Playbook / Design Guides

Multi-family housing

With some creative thinking, play can be located close to home. Not just nearby— in fact, right where kids live. Residential communities, including multi-family complexes that many kids call home, offer untapped opportunities for convenient play. It is easy to find a common area, open space, pathways, an underutilized parking area or other leftover spaces that could be put to better, and more playful, use. With kids already playing in these spaces, there are opportunities to learn from, and build upon, existing patterns of play.

OX4D in Houston, TX
OX4D was designed and implemented in partnership with community members at Oxford Place in Houston, TX.

The designs of many multi-family housing communities may not foster human interaction of any sort, let alone inspiring play and providing welcoming environments for kids and families. Fragmented or dispersed housing layouts, combined with the lack of suitable places to gather, can have the effect of keeping neighbors away from each other, rather than bringing them together. Fences may separate residents, while discouraging access to usable open spaces. And yet, there is no better way to unlock and transcend these physical and psychological barriers in a residential community— and to foster connections among residents—than by giving kids places to play just outside their door.

Design Principles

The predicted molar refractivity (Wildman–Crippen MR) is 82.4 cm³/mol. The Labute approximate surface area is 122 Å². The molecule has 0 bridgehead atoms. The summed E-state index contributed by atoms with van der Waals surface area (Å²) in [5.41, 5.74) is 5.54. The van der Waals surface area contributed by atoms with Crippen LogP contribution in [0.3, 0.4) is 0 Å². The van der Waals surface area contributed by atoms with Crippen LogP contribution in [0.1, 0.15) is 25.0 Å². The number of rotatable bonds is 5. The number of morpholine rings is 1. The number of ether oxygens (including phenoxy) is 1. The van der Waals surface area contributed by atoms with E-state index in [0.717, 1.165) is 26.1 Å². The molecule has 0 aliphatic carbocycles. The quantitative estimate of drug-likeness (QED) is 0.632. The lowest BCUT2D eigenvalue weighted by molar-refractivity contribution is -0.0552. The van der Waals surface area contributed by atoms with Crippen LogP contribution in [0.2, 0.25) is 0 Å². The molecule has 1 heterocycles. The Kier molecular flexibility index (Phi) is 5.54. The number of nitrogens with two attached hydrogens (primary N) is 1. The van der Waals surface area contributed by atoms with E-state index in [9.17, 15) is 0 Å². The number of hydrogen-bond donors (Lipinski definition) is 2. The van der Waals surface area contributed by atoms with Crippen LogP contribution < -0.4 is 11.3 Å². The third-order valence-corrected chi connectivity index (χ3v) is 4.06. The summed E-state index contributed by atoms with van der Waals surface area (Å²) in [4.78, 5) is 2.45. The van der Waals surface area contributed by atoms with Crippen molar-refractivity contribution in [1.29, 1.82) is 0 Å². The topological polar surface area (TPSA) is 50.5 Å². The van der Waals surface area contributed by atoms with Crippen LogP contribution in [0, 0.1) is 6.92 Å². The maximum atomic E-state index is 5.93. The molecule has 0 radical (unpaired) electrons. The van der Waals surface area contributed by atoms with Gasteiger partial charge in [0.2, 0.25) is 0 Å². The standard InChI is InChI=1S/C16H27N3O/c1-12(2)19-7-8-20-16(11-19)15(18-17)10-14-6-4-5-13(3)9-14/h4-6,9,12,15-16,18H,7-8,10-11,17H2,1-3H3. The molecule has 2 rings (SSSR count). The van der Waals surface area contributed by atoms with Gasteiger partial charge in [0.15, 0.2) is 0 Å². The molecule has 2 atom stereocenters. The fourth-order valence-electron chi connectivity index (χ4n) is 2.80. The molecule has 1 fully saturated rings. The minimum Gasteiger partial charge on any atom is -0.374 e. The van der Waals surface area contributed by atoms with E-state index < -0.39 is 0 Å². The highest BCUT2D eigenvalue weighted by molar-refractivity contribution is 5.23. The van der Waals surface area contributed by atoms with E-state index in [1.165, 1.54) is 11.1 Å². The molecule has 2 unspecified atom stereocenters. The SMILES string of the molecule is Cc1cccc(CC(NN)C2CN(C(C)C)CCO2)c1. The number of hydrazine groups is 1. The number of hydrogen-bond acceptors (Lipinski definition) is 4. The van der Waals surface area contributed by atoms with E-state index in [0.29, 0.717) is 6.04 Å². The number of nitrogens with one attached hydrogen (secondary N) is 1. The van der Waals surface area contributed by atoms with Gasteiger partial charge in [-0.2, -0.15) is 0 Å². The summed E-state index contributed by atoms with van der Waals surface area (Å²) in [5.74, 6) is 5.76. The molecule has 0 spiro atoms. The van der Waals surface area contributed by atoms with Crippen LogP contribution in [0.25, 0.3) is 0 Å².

Given the ample opportunities for play within existing multi-family housing communities, these design principles focus on retrofitting existing housing developments for play. Many of the same ideas and principles can be integrated into the design of new housing, which can be an attractive feature for prospective residents.

Open spaces and courtyards

Many housing complexes and residential communities are designed to include open spaces, such as open lawns and grassy areas or courtyards framed by residential buildings. In some cases, these spaces may be designed as formal gathering spaces and outdoor amenities for residents. In other cases, they may be underutilized, or serve no discernible purpose other than to provide some greenery, buffer adjacent residences or the street or fill unused space. Such spaces can be ready-made opportunities for play, by:

  • Locating a play installation in open spaces, such as lawn areas or the open buffers and borders along the edges of a residential property. While any available space will do, selecting central and visible locations at the centers or fronts of housing complexes will not only attract more kids, but can also enable more adult "eyes" on the playspace.
  • Retrofitting existing courtyards, or other outdoor common spaces that accommodate play.
  • Repurposing the fences and gates that surround many common and open spaces to include playful features; for example, if the fences are in the "wrong place" from a kids' perspective, and discourage—rather than welcome—play, consider taking them down entirely.